In asymmetric war scenarios (e.g., counter-terrorism), the adversary usually invests a significant time to learn the system structure and identify vulnerable components, before launching attacks. Traditional game-theoretic defender-attacker models either ignore such learning periods or the entailed costs. This paper fills the gap by analyzing the strategic interactions of the terrorist’s costly learning and defender’s counter-learning and defense strategies in a game with private defender information. Our model allows six possible attacker strategies: (a) attack immediately; (b) learn and attack; (c) learn and not attack; (d) learn and attack when appearing vulnerable and not attack when appearing invulnerable; (e) learn and not attack when appearing vulnerable and attack when appearing invulnerable; and (f) not attack. Our results show that four of the six strategies (a, d, e, f) are possible at equilibrium and the other two (b, c) are strictly dominated. Interestingly, we find that the counterintuitive strategy (e) could be at equilibrium, especially when the probability that the target appears vulnerable given it is invulnerable is sufficiently high. Our results also show that the attacker’s learning cost has a significant impact on both the attacker’s best responses and the defender’s equilibrium deception and defense strategies. Finally, we study the attacker’s values of perfect information and imperfect information, which provide additional insights for defense and counter-learning strategies.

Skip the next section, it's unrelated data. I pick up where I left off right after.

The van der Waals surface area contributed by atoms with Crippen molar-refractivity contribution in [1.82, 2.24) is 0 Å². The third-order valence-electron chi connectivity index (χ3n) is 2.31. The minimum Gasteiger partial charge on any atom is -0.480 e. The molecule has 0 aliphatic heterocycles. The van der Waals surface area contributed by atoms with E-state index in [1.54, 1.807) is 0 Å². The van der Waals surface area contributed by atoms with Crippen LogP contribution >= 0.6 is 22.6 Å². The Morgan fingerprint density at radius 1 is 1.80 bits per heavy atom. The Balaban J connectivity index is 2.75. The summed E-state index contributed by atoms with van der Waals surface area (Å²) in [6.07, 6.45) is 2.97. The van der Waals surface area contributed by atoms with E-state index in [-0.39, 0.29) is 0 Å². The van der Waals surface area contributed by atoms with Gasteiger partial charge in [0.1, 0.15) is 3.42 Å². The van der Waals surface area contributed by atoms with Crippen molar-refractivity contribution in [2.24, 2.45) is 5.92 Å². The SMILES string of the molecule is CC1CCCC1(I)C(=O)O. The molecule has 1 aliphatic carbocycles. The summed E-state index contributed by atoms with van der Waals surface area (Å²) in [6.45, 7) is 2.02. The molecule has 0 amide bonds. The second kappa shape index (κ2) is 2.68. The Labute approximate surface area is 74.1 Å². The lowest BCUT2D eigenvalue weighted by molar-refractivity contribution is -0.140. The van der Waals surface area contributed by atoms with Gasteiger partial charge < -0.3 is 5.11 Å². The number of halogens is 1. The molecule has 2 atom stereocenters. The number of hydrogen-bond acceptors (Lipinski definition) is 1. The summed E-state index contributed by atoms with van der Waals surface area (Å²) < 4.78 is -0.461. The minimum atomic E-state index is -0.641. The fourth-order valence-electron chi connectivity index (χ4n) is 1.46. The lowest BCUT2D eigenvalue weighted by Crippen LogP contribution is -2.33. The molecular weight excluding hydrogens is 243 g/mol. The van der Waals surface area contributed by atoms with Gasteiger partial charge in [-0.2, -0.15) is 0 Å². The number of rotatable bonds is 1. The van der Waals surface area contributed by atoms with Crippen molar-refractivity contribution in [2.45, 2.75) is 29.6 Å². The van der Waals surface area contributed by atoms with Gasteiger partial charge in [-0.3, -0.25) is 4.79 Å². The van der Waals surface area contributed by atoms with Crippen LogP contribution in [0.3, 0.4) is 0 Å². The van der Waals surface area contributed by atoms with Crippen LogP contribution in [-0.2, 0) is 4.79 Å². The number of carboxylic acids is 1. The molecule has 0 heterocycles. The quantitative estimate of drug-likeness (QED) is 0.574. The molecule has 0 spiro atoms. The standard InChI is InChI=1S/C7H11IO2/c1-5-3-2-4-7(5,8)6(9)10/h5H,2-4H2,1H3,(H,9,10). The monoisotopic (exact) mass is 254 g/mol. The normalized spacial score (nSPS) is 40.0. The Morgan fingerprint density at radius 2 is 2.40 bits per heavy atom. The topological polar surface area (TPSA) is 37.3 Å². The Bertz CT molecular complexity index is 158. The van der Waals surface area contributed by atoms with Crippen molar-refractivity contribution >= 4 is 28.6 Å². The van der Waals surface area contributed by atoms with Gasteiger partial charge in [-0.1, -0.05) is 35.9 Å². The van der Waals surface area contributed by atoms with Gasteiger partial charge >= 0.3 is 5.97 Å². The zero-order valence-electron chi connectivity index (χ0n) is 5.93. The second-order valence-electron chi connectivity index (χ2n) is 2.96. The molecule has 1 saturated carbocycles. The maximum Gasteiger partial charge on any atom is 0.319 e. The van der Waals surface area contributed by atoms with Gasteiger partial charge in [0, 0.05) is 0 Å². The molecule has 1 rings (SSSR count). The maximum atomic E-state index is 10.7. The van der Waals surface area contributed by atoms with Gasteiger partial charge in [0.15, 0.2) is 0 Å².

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This assumption is reasonable in many security scenarios (especially those involving new and less-than-fully tested technology), where even the defender could be uncertain about the system vulnerability (US Department of Homeland Security 2011).
For simplicity, we focus on binary attacker effort (i.e., attack or not attack). This might be relevant in some high-level strategic decision-making situations, concerning which targets are likely to be attacked (rather than the level of attack effort on each targets). However, we acknowledge that the attack effort may be different among attacked targets and future work could consider continuous-level attack.
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This research was partially supported by the United States Department of Homeland Security (DHS) through the National Center for Risk and Economic Analysis of Terrorism Events (CREATE) under award number 2010-ST-061-RE0001. This research was also patricianly supported by the United States National Science Foundation under award numbers 1200899 and 1334930. However, any opinions, findings, and conclusions or recommendations in this document are those of the authors and do not necessarily reflect views of the DHS, CREATE, or NSF.
Appendix: Definitions for the \(C_i(d,l),~i=1,\ldots ,12\)
Appendix: Definitions for the \(C_i(d,l),~i=1,\ldots ,12\)
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Xu, J., Zhuang, J. Modeling costly learning and counter-learning in a defender-attacker game with private defender information. Ann Oper Res 236, 271–289 (2016). https://doi.org/10.1007/s10479-014-1722-3